[an error occurred while processing this directive] This article is from the EMU News Archive. The approximate date of publication was in July 2006. Current EMU news is available at www.emu.edu/news
About 10 years ago, while doing his morning exercises, Claude Good (C 54) suddenly realized that it would be "a shame to go through life and miss the whole point of it," so for many days after that epiphany, he prayed while going up and down the stairs: "God, I want you to be me, I want you to be me, I want you to be me." Claude wanted God to "replace the parts" that were not God, with "the nature of Jesus."
At age 77, Claude is still working to complete that transformation into Christ-likeness by exercising his mind, body and soul through ongoing service and personal growth.
Though Claude and his wife and college classmate, Alice Longenecker Good (C 54) had lived among the Triqui Indians in Mexico for 25 years while translating the New Testament into their language, he believed there was more work to do.
With intestinal worms a major medical problem for the children they served, Claude looked for ways to treat malnutrition caused by the roundworms that can devour up to 25 to 30 percent of the food eaten by a child daily.
His investigations resulted in the Worm Project (see www.fmc-online.org/wormproject), a medical treatment that, for about two cents a pill, can eradicate most parasitic worms in a child for up to six months.
Claude says, "We hope to have at least 12 million pills distributed by the end of 2006 in about 70 countries," Claude says. He hopes that his receiving EMU's "Distinguished Service Award" will "help publicize something that the world truly needs."
In addition to overseeing the Worm Project, Claude continues to work with international students from the University of Pennsylvania and Drexel University, connecting them with families and churches in the Philadelphia area. He also has an international scripture ministry in the Souderton (Pa.) Mennonite congregation where he and Alice are members.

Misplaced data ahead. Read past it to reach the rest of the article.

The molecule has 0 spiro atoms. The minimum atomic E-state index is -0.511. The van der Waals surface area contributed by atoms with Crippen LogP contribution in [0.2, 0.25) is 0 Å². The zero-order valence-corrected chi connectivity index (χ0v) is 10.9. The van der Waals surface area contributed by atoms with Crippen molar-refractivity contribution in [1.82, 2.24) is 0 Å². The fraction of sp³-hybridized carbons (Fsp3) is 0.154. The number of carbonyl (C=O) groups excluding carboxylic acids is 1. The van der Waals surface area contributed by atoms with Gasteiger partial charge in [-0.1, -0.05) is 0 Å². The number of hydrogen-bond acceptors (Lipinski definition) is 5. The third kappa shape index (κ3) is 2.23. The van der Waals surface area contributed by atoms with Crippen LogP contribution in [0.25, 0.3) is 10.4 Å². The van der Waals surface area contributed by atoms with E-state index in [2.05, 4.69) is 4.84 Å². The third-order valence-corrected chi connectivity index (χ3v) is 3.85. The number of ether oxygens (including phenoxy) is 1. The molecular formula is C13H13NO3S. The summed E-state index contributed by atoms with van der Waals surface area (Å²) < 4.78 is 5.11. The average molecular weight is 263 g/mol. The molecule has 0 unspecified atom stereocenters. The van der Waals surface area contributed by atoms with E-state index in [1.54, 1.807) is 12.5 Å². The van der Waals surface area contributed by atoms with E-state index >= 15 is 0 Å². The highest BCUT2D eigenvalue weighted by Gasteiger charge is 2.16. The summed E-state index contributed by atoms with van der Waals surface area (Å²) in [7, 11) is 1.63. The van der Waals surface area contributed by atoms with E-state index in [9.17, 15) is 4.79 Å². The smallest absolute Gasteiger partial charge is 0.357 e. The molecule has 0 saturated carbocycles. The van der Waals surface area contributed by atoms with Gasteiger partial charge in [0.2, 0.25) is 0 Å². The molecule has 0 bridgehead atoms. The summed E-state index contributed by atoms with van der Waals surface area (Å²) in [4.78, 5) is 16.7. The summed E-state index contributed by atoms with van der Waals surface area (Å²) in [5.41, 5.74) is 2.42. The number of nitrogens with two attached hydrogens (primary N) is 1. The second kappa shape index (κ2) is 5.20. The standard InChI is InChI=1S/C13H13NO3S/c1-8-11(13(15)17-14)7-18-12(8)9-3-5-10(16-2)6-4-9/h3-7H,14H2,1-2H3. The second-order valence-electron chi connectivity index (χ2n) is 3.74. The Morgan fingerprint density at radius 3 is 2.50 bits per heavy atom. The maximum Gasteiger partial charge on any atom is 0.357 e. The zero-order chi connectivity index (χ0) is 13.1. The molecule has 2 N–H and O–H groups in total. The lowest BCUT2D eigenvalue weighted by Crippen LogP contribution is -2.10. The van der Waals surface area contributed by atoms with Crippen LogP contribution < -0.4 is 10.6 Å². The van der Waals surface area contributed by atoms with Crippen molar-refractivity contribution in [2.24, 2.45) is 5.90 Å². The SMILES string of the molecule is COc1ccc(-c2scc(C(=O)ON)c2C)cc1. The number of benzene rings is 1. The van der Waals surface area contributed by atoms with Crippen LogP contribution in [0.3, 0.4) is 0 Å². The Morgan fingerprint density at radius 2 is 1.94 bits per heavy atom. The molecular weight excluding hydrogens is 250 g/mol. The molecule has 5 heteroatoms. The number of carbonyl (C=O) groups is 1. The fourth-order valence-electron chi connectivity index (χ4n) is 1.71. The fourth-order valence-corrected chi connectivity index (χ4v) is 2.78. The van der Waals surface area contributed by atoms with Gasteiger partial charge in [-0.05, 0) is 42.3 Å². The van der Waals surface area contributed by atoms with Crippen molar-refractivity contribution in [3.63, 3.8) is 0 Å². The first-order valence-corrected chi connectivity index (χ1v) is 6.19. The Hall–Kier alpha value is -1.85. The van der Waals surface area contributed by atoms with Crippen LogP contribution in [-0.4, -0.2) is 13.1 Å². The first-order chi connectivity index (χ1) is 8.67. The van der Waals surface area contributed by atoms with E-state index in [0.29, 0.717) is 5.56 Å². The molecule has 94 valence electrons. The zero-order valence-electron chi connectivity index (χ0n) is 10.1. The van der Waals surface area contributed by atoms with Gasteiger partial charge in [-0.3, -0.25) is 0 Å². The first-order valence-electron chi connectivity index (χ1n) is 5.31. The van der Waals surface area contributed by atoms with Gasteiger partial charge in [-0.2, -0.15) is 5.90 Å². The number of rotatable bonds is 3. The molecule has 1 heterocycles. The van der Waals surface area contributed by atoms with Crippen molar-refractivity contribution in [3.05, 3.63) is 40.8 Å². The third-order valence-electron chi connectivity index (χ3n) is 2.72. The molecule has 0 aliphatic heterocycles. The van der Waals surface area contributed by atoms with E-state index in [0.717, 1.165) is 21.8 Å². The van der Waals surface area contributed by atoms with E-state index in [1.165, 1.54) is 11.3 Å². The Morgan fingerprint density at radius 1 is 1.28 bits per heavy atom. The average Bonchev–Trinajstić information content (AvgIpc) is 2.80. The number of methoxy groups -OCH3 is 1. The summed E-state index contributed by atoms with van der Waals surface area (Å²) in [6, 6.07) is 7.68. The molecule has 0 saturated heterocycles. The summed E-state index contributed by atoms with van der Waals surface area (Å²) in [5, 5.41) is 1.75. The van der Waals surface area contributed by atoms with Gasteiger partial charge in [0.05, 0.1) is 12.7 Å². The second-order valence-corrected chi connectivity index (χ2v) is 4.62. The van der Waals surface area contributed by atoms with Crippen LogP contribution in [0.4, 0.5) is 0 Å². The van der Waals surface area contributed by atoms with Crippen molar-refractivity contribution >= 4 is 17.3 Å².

Claude says that his motivation for a life of service grows out of the Scriptures, particularly Deuteronomy 4:29: "If you search for Him with all your heart and soul, you will find Him" (New Living Translation).
"The work and service that I do is an outreach of Jesus Himself living within me," Claude states. While at a college, Claude was impressed by the number of professors who had ministries outside of their teaching roles, noting "their good examples of a life of service."
He wants today's college students to catch that same vision and to realize that "seeking God is way more important than anything else in life, because there is so much wonder and goodness there, and when we seek God, it seems that so many other things just fall into place."
As a resident of the Dock Woods Community, Claude lives mostly among senior citizens, where he sees "great potential" in his neighbors' ability to "develop a wider worldview" that in turn would enable them to encourage their grandchildren "maybe through piggy banks" to help children of the world so that they too can enjoy the benefits of life that their own grandchildren enjoy.
Developing such a worldview is particularly challenging in North America, notes Claude, because "the predominant characteristic is one of excess." He would like all people to "see the world as God sees it" and to realize that "God cares deeply about people in distress."
In addition to exemplifying a life of service, Claude also models continuous learning, both in theology and world events. He begins each day by listening to radio speakers such as Chuck Colson and Chuck Swindoll. Throughout the day he is on the Internet, looking specifically at "sources of a biblical nature," and in the evening he watches the news on television. He also reads the New York Times online every day and on occasion, Aljazeera, the Arabic-language news network. Claude chuckles, "I am still in the university, or maybe a Bible college!"
As part of his work with the Worm Project, Claude frequently addresses groups who might contribute financially; those audiences sometimes include school-age groups. His soft and easy manner, as well as his general appearance, has resulted in being dubbed "Mr. Rogers." He enjoys the comparison, and during this interview, Claude even took off his wingtipped dress shoes, just as the late Fred Rogers always did to start each TV show.
"The day may come when I can no longer walk, but as long as I can pull myself up to a computer, I can keep on working," Claude says. In the meantime, he wants to do whatever he can to let the world know "how wonderful God is and how much He cares, not just for the least of these, but for all of us."
-J. Eric Bishop (C 78), Souderton, Pa., is a long-time English teacher at Christopher Dock Mennonite High School, Lansdale, Pa.